Compare And Contrast Dylan Donne And Do Not Go Gentle Into That Good Night

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Death is not a topic which is typically discussed lightly. It is sobering to think of dying and the feelings involved in this inevitable part of life. The emotive topic has been expressed through poetry. Two writers, Dylan Thomas and John Donne, specifically, have created two opposing yet simultaneously similar poems that reflect their personal standpoints on handling the end of life. These poems by Thomas and Donne, titled “Do Not Go Gentle into that Good Night” (page 768) and “Death Be Not Proud” (page 808), respectively, yield a comparison in the topic of death where each poem agrees to not fear death, instead to fight it, but within that, for dichotomized reasons; Thomas feels a need to boisterously face death head on while Donne’s fight …show more content…
Do not go gentle into that good night.
Here, it can be understood that Thomas is sad for his father’s nearing death, but encouraging him to curse him. The author believes to be cursed by his father would reveal any sign of rage, fire and therefore life he may still have despite his dying condition; from that, possibly reflecting the strength his father held while he was living. Thomas compares his father’s life to that of “wise men” (line four),“good men” (line seven), “wild men” (line ten) and “grave men”(line thirteen, stanza five). These men, in Thomas’s eyes, live full and worthwhile lives and are not ready to die, feeling there is more to live for when death approaches. At the time of dying, they will “Rage, rage against the dying of the light” and not “go gentle into that good night” (lines six, nine, twelve and fifteen)**** because their lives were too powerful and effective in different ways to simply go out quietly. Thomas feels if his father chose slip away with death effortlessly, in contrast to John Donne’s poem “Death Be Not Proud”, he would be disgracing his own apparently admirable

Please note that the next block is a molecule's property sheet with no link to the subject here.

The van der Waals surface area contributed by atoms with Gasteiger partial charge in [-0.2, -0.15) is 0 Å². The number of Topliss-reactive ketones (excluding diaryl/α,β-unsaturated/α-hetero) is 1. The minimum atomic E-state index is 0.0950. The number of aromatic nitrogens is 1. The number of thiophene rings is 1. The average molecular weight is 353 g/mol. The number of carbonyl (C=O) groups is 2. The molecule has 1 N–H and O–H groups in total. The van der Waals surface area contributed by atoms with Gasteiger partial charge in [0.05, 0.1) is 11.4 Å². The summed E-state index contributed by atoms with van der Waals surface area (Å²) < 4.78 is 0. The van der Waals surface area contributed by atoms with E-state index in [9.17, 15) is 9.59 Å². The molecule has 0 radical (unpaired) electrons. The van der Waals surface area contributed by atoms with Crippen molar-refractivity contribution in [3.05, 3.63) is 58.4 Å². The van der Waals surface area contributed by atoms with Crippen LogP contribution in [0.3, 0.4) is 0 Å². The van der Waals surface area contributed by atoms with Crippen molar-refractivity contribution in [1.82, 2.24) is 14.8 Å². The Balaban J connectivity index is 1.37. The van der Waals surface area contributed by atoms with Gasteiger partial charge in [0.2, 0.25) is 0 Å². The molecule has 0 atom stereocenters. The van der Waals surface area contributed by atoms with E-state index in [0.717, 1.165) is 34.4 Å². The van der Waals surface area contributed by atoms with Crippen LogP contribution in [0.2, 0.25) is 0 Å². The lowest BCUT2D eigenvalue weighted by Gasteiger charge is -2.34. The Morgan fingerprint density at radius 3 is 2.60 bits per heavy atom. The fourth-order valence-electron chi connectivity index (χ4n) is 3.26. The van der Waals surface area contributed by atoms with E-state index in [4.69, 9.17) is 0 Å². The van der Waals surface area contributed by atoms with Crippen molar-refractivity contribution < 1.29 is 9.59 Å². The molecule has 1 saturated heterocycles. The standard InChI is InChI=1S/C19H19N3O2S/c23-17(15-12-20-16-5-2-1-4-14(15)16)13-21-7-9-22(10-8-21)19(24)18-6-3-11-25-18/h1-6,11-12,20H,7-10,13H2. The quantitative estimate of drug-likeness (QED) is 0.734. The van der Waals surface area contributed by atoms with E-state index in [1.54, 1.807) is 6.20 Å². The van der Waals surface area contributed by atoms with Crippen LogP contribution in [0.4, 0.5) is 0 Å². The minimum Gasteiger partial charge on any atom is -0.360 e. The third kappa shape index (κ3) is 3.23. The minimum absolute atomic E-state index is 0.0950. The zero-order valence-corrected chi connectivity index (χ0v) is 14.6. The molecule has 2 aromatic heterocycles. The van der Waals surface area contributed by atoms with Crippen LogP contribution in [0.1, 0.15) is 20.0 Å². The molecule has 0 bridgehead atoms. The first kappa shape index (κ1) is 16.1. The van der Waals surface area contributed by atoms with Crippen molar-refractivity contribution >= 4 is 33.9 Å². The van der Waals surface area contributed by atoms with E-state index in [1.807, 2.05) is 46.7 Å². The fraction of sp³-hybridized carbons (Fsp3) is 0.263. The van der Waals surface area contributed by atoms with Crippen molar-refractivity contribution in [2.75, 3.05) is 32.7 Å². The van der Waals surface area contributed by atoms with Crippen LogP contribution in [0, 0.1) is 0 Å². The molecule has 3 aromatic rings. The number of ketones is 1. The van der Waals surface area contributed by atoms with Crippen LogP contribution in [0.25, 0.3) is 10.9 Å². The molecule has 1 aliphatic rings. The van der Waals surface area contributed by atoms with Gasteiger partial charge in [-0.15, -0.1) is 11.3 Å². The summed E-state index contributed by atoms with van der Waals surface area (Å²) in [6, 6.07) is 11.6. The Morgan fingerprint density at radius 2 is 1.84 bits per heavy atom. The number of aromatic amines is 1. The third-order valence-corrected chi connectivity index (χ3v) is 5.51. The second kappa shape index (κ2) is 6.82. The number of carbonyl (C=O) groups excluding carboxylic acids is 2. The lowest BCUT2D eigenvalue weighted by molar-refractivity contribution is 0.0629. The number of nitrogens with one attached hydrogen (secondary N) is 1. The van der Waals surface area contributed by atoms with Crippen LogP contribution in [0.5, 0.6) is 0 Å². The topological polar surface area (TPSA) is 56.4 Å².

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Donne speaks to death directly and refuses to be negatively controlled by it. He too wants to put up a fight against death, although contrary to Thomas, in an undisturbed way. He encourages one to embrace the departure of life quietly and with welcoming arms. Death is a heavy topic, and many are afraid of the day when death knocks on their door. Donne tells death to hide it’s pride in the fear it evokes in humankind and says in line two, making his unwavering confidence against death apparent, “Mighty and dreadful, for thou art not so”. He continues to support this with his evident non-cowardice against death by comparing the act of dying, in lines 5-8, to that of sleeping, a wonderfully peaceful and restorative act. He

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